Hangzhou, the capital of Zhejiang Province, boasts the most bronze architecture in China. People can board a traditional cruise ship on the West Lake or view the exquisite decorations at Lingyin Temple. And the man behind all these bronze wonders is none other than veteran artisan Zhu Bingren.
Zhu was born in Zhejiang’s Shaoxing city to a family of artisans who have been practicing the bronze craft for over a century. But the Zhu family was originally known for its literary traditions. In fact, Zhu Yurun, one of Zhu Bingren's ancestors, was a famous regional calligrapher.
In 1875, brothers Zhu Qingrun and Zhu Yuxiang started their own workshop, selling bronzeware utensils.
At the time, the move drew a certain amount of derision. But Zhu Bingren says the literary tradition is far from lost; rather, it is embedded in their bronzeware making.
In Chinese culture, bronzeware was often regarded as the vessels of kings, signifying the mystery, solemnity and majesty of the imperial court, royal power and order.
We can still get a glimpse of this with works like the Sword of King Goujian of Yue from the Spring and Autumn Period, and the chime bells from the tomb of Marquis Yi of Zeng from the Warring States Period.
Even after iron emerged as the material of choice for weapons and utensils, bronzeware was still greatly valued and used.
Zhu Bingren believes that is why his ancestors started the workshop and subsequent generations carried on and improved the craft.
Now he hopes to take this a step further with his own artistic vision.
In 1995, he broke new ground by creating the first bronze mural of Guanyin, the goddess of mercy. He later extended the use of bronze to calligraphy, harking back to his family’s original literary traditions.
For Zhu, the year 1998 was extremely productive.
Combining bronze craft with his unique understanding of calligraphy, he transferred the flow of ink on paper to gleaming solid bronze, winning critical acclaim from the art community. As a result, the family brand shone more brightly than ever.
The next year, he created an epic bronze mural featuring the Tang Monk Xuanzang's Journey to the West, for The Big Wild Goose Pagoda in Xi’an, capital of northwest China’s Shaanxi Province.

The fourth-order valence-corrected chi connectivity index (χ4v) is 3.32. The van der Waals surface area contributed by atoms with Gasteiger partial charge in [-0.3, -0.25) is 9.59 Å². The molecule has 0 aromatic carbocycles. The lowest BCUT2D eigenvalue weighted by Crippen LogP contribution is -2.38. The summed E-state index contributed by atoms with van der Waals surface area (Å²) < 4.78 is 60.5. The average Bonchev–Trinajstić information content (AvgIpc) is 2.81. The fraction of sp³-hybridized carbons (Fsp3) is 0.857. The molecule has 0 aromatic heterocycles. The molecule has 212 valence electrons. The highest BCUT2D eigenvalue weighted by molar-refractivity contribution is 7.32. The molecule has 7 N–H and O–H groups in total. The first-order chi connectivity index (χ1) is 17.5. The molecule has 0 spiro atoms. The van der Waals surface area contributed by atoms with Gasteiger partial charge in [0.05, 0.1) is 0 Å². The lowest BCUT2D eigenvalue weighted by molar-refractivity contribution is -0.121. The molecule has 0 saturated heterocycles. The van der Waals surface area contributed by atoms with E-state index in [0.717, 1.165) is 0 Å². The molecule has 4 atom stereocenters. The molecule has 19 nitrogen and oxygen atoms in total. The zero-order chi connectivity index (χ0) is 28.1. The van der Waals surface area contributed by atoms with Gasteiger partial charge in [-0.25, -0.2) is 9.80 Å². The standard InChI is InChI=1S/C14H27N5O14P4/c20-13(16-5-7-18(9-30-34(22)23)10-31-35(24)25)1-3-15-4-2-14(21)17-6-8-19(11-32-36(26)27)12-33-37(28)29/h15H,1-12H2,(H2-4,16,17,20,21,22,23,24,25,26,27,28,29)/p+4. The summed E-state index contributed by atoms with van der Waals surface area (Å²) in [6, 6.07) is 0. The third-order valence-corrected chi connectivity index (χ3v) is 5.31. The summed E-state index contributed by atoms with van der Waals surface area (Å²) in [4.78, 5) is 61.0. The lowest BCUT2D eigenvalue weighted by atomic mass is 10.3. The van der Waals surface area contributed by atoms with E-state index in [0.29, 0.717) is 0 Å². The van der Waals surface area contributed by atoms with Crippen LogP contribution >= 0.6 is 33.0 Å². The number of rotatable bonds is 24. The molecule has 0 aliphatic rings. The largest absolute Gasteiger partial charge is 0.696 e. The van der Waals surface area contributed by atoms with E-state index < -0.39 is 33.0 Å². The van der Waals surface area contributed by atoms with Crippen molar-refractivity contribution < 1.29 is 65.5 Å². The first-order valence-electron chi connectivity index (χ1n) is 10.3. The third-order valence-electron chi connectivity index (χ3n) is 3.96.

Zhu experimented with using different percentages of copper. The various levels of oxidation enabled him to "paint" different colors and layers, marking a new step for copper painting.
He considers copper to be a material with infinite possibilities, and one that is solid enough to stand the test of time. He has since taken his knowledge and artistic vision to restoring a masterpiece along the West Lake in Hangzhou.
The Leifeng Pagoda was first built in 976 AD. In 1924, the pagoda collapsed after years of repeated lightning strikes and war damage.
In the 2000s, restoration work officially began and Zhu was invited to be a part of the team. He saw more than the original brick and wooden structure. By using copper, he wanted the restored Leifeng Pagoda to not just inspire, but endure.
After extensive research digging through old archives and numerous trials and errors, Zhu was able to realize his vision. His colored copper sculpting technique had never been applied in the construction and engineering field before. Experts came to him with many questions.
However Zhu refused to back down. By citing past examples of the use of bronze art in traditional structures, he was finally able to convince the team. And the result was no less than stunning.
Zhu went on to create bronze architectural wonders in the following years. He restored other ancient structures, including the Golden Summit on Emei Mountain in Sichuan and Shanghai's landmark Jing'an Temple.
For Zhu, bronze can take any shape and be presented in any color he can imagine. With his innovative vision and skillful techniques, the wonders of the Bronze Age have been resurrected and updated to fit the modern era.